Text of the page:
A Sustainable Workforce Starts With You

Reshaping the Construction Industry

Today was Tax Day for millions of Americans, but not for some in our industry.  The current situation with our broken immigration system and the smuggling of workers into the...
Jim Kollaer's picture
April 18, 2011
Previously we told you about a lecture at Texas A&M University about Ethical Dilemmas in Construction Industry Labor Practices.  Following the February 1 lecture,...
Scott Beatty's picture
April 15, 2011
I was asked to say a few words about the approach to the Marek Workforce Development session that we noted in several blogs recently.  The session, according to the...
Jim Kollaer's picture
April 14, 2011
In an earlier post about the progress of the construction of the World Trade Center complex and memorial, we told you about the invitation from the Port Authority of New York and...
Elizabeth McPherson's picture
April 11, 2011
On January 12, Marek Brothers Systems Houston held a meeting to establish goals for improving and increasing their workforce.  This post is a continuation of a series we are bringing to you about this extraordinary event.Marek’s Director of Workforce Development, Katrina Kersch, opened the session stating that the two objectives for the day were to prepare for the future and to improve the company’s existing workforce.  She introduced Jim Kollaer who was present to lead the 24 superintendents, foremen and managers through a process to determine
Elizabeth McPherson's picture
April 08, 2011
As the economy and the construction industry begin to recover, it is highly likely that we will experience a severe shortage of skilled workers.  In fact, even in a depressed market, many employers struggle to find qualified craft professionals.  With the average age of the craft professional approaching 50, and the projection that 20% of the construction workforce will retire in the next 2-4 years, the time for action is now.Employers should be readying their workforce for the upturn by focusing on the needs of their incumbent workers.  As recovery begins, attracting young new entrants and providing training for their employees will be a must for any successful contractor, but plans for accomplishing this should be made now.  
Don Whyte's picture
April 07, 2011
Last week the Texas House of Representatives Committee on Business & Industry heard testimony in Austin relating to House Bill 2989 which would establish the Workplace Fraud Prevention Act (WFPA) in Texas.   The bill speaks directly to the construction industry and attempts to define what an employee in the construction industry is in order to curtail the rampant misclassification of employees as independent contractors in the state.State Representative Joseph Deshotel, who chairs the committee, is sponsoring the bill, and introduced it that day before the committee.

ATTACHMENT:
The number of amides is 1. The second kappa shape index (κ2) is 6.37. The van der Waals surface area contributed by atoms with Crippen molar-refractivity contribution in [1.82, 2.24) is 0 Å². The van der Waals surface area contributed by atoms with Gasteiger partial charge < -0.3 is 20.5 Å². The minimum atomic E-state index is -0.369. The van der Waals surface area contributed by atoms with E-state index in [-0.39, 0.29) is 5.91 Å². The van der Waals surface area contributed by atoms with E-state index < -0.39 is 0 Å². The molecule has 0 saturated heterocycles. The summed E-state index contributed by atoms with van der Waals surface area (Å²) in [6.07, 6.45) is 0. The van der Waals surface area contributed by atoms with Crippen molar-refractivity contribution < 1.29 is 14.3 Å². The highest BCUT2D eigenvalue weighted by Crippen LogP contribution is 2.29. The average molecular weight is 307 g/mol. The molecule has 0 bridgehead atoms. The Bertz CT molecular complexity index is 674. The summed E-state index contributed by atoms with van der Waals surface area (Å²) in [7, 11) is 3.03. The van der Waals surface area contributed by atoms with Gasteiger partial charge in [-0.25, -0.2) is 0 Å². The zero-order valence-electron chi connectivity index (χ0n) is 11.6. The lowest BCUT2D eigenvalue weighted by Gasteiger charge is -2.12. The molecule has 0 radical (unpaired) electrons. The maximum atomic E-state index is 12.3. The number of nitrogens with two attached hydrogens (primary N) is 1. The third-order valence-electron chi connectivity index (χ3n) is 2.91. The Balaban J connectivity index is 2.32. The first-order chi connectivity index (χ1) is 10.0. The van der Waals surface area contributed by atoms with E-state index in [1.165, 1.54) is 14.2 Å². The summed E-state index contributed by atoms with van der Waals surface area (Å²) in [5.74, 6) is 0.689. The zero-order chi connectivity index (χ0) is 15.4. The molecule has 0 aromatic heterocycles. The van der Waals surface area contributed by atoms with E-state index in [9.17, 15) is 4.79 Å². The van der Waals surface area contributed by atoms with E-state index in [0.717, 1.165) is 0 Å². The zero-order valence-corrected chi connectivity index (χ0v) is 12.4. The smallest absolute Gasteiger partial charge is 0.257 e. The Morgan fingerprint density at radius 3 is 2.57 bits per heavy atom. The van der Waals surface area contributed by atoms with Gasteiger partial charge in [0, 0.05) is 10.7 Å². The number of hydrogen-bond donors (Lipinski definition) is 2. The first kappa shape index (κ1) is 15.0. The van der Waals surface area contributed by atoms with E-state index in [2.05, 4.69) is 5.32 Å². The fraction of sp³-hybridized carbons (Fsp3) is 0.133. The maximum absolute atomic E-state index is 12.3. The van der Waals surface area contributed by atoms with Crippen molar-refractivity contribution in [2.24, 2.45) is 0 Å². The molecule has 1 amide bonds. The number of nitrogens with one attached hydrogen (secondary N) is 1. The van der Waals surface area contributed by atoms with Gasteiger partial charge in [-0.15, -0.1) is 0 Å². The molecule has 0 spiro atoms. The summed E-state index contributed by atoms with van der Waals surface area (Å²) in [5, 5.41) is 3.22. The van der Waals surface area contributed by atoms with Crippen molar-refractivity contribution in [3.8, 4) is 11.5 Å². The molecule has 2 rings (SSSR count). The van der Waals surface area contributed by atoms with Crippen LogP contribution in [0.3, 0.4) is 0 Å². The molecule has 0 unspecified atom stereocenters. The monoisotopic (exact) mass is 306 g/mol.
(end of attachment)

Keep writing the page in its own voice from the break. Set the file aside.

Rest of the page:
Elizabeth McPherson's picture
April 05, 2011
Randy Travis, no not the Grammy-winner in country music (whose dad, by the way, ran a construction business), the investigative reporter from Fox 5 in Atlanta, has been doing a series of investigations into the use of illegal workers and subsequent wage theft issue that arise when those workers are not paid.  In the latest episode, he interviewed the owners of Perez Masonry in Atlanta.The company is owned by two brothers who are both illegal immigrants, yet they just worked on a military project in Atlanta where they were “sub-subs” to a specialty contractor that they now claim has not paid them for their work.  In the video report, Travis asks:“How could this happen?  After all, under Georgia law, any public contractor has to check
Jim Kollaer's picture
April 03, 2011
Construction site risks can come from many directions.  A worker twists his back while unloading a dolly of sheetrock.  A new employee misses a briefing on PPE (Personal...
Stacy Gunderson's picture
March 31, 2011
As a workforce development professional in the construction industry, I am always excited to hear about new initiatives that support the skilled trades.In 2009, Senator Wendell Mitchell and Senator Del Marsh co-sponsored Act 220 in the Alabama legislature that resulted in the creation of the Alabama Construction Recruitment Institute.  The creation of the ACRI is significant for a couple of reasons.  It is funded through a fee levied on employers based on wages paid to skilled construction workers on commercial and industrial jobs across the state, and it represents a united effort from the private and public sector.The ACRI’s Go Build Alabama campaign is a full out effort to inform and educate the citizens of Alabama about the opportunities for great careers in construction.  The campaign kicked off on Labor Day of 2010 and featured spokesperson Mike Rowe who is the creator, executive producer and host of the popular Discovery Channel series Dirty Jobs.  The Go Build Alabama website offers information on the industry outlook, profiles of the various trades, links to training and apprenticeship opportunities, and a sign up page where readers can get assistance in navigating entry into the construction industry.
Katrina Kersch's picture
March 29, 2011